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Brigadier-General Jennie Carignan of the Canadian Armed Forces joins soldiers during a lunch with Prime Minister Justin Trudeau and Secretary General of the North Atlantic Treaty Organization (NATO) Jens Stoltenberg at Canadian Forces Base Petawawa, Ont. on July 15, 2019.Sean Kilpatrick/The Canadian Press

The military’s new Chief of Professional Conduct and Culture told MPs that her priorities are to review and improve the complaint system for dealing with sexual misconduct in the Forces, and to foster an environment where these abuses no longer happen.

Lieutenant-General Jennie Carignan, who began the position in April, said on Tuesday that a review of the complaint process is necessary in order to determine how things should be fixed. She said the current system that deals with sexual misconduct needs to be improved so that it is centralized, efficient and more visible, and so there’s a standard process in place to respond to such incidents.

She also discussed how training for members of the Forces needs to be improved, because the current training isn’t preventing misconduct.

“We want this to be focused on inclusivity, on fostering an environment where people feel safe,” Lt.-Gen. Carignan said, adding that this approach will help establish trust between a team and its leader.

She also said that the Forces need to create an environment where these abuses are prevented from occurring in the first place, and where survivors feel supported. “We want to give greater agency and support to those who have experienced misconduct, see it from the eyes of the survivors,” she said.

Lt.-Gen. Carignan testified Tuesday before the House of Commons status of women committee, the first time she has appeared there since taking on her new position. The role was created by the Forces to help address allegations of sexual misconduct and abuse in the military, which includes an investigation into the conduct of former chief of the defence staff, Jonathan Vance.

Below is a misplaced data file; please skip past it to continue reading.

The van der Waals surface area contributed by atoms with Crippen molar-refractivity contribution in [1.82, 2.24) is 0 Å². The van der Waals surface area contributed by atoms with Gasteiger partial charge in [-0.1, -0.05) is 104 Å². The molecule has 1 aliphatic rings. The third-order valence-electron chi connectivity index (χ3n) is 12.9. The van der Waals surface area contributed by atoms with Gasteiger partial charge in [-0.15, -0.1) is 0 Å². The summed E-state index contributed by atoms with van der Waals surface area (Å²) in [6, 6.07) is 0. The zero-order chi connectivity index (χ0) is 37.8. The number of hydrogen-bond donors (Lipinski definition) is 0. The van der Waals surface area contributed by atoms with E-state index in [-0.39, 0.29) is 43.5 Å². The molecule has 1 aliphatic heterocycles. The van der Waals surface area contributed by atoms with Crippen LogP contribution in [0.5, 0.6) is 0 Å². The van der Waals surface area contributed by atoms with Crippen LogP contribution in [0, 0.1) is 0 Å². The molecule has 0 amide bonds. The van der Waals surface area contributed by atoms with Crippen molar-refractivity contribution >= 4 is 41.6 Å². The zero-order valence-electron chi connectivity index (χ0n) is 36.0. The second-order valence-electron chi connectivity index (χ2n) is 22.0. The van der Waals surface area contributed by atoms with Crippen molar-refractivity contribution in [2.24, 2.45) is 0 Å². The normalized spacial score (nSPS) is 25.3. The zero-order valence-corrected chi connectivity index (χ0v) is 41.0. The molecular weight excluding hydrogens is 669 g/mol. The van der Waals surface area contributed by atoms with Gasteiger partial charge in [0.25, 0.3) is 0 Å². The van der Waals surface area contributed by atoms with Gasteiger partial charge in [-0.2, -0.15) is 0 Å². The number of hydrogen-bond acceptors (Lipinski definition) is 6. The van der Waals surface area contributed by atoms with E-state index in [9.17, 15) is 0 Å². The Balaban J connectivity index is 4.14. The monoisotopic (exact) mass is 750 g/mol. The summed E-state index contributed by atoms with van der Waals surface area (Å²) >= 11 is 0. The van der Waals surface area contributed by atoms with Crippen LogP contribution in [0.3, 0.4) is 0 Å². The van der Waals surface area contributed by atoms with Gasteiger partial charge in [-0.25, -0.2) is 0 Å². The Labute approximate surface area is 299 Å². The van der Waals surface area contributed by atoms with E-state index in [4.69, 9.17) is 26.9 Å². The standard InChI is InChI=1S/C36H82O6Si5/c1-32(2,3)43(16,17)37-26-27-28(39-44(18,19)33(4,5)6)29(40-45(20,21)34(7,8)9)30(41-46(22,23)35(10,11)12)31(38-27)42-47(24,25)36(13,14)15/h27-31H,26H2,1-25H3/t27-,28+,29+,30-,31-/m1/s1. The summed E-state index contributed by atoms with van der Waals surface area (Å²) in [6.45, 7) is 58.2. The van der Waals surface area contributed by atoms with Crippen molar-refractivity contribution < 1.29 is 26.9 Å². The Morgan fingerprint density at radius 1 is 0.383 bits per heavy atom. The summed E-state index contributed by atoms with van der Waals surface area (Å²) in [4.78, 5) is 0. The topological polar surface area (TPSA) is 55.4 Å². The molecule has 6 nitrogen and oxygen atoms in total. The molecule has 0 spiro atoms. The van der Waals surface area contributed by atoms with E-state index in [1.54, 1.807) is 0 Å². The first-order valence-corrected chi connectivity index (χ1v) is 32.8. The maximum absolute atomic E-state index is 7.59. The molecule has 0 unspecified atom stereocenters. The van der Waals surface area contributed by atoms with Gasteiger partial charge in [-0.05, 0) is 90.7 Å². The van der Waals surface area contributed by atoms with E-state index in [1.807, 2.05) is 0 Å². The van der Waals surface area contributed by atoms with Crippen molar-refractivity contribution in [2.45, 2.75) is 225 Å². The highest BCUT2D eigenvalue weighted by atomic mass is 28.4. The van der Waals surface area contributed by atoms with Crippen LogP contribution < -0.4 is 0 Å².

In April, former Supreme Court justice Louise Arbour was appointed by the federal government to examine sexual misconduct in the military, and provide recommendations on how the Forces can set up an independent reporting system for such incidents.

Prime Minister Justin Trudeau and Defence Minister Harjit Sajjan have been questioned recently on what they knew about an allegation made three years ago against Mr. Vance.

Earlier this year, former military ombudsman Gary Walbourne testified at a defence committee meeting that he told Mr. Sajjan in 2018 about an allegation of inappropriate sexual behaviour against Mr. Vance. He said he tried to show Mr. Sajjan evidence, but that the Defence Minister didn’t want to see it. Mr. Sajjan said that he didn’t look at the evidence because he didn’t want there to be political interference in any investigation.

The Globe and Mail then reported that Mr. Sajjan’s chief of staff told Elder Marques, a former senior adviser in the PMO, about the allegation. This raised questions about what and when the PMO knew, and if the Prime Minister himself was aware of it.

On Friday, the Prime Minister’s chief of staff, Katie Telford, testified at the defence committee that her office didn’t know the details of the complaint, and that she didn’t inform the Prime Minister at that time. Mr. Trudeau has said he didn’t know until this year.

Mr. Vance denied any wrongdoing in an interview with Global News earlier this year, but otherwise has not commented.

In Question Period on Tuesday, Opposition Leader Erin O’Toole accused the PMO of covering up allegations of sexual harassment, and said that Ms. Telford must have known about the nature of the initial allegation because she had testified at committee that it wasn’t “a safety issue.”

“From the very beginning, we have taken seriously the responsibility of standing up for survivors,” the Prime Minister said in response. “Despite all the significant actions we’ve taken as a government, women and men who are survivors of sexual assault are still not getting the right support. That is why we are doing more. We will always take this seriously and put survivors’ interests first.”

On Monday, the Conference of Defence Associations and the CDA Institute released a statement on sexual misconduct and culture change in the Forces. “We applaud the creation of the Canadian Forces Chief of Professional Conduct and Culture,” the statement read.

“The mandate of this office will only be achieved if every member of the armed forces along with the community of institutional supporters and stakeholders take an interest and get involved in this critical transformation.”

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